EP3 Philosophy of Effective Departmental Change

The EP3 Philosophy

The EP3 philosophy for effective departmental change can be summed up in two words: be intentional. Successful physics departments:

  • Take the time to build capacity for sustainable change;
  • Engage in cyclic self-reflection on their processes and outcomes to guide decisions and actions;
  • Embrace shared action and ownership and engage appropriate stakeholders;
  • Use data and a clear sense of departmental mission and identity to formulate plans;
  • Put plans into action; and,
  • Reflect on the effectiveness of those actions to guide next steps.
Change Influences Culture

The EP3 Principles

We believe that effective and sustainable change efforts in a department are:

  1. Deliberately designed, driven by a clear understanding of current priorities and the problem to be solved.
  2. Context-dependent, i.e., driven by local goals, challenges, and contexts, rather than external mandates.
  3. Driven by a sense of ownership by department members of the process and outcomes, including a sense of collective responsibility for the health of the department.
  4. Driven by broad engagement, so that a range of stakeholders are involved, actions involve a collaborative process (even if championed by an individual), and work is grounded in a commitment to equity and inclusion.
  5. Grounded in evidence, including an accurate understanding of evidence about the problem and decision-making based on appropriate interpretation of available information.
  6. Ongoing, in that change is not considered to be a one and done activity, but instead change processes include opportunities to revisit outcomes and decisions on a regular basis.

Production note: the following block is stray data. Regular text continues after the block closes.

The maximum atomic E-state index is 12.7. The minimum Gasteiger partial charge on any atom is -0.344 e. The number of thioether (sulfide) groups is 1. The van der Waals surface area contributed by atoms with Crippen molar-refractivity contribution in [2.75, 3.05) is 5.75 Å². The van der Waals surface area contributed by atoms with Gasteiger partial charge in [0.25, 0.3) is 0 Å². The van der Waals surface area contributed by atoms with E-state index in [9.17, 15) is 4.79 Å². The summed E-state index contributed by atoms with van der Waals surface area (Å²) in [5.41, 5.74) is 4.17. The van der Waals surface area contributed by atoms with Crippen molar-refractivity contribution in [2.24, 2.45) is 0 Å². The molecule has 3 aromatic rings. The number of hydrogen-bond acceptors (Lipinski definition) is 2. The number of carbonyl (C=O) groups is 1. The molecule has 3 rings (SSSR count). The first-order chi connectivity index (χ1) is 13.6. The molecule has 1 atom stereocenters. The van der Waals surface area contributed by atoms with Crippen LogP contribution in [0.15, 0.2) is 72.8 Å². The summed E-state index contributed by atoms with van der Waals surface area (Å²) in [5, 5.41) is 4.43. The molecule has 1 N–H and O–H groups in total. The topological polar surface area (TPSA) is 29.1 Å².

We believe that a departmental culture that supports—and grows out of—effective and sustainable change embraces:

  1. Assessment as a driver of change, through collecting data from a broad range of sources and using the results to inform decisions.
  2. Experimentation, by encouraging risk-taking and innovation and learning from failures and successes.
  3. Collective action and ownership, by distributing power over decision-making in meaningful and equitable ways, supporting many stakeholders to work in partnership, and engendering good communication and trust.
  4. Shared stewardship, by cultivating a sense that everyone shares responsibility for supporting the well-being of the department as a whole.
  5. A shared mission, including a shared understanding of what the department does and for whom, what it wants to achieve over time, and what it should do to achieve desired improvement.

For more information about how to make use of the principles underlying the EP3 Initiative, see the section on and the Cycle of Reflection & Action.

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This material is based upon work supported by the National Science Foundation under Grant Nos. 1738311, 1747563, and 1821372. Any opinions, findings, and conclusions or recommendations expressed in this material are those of the author(s) and do not necessarily reflect the views of the National Science Foundation.

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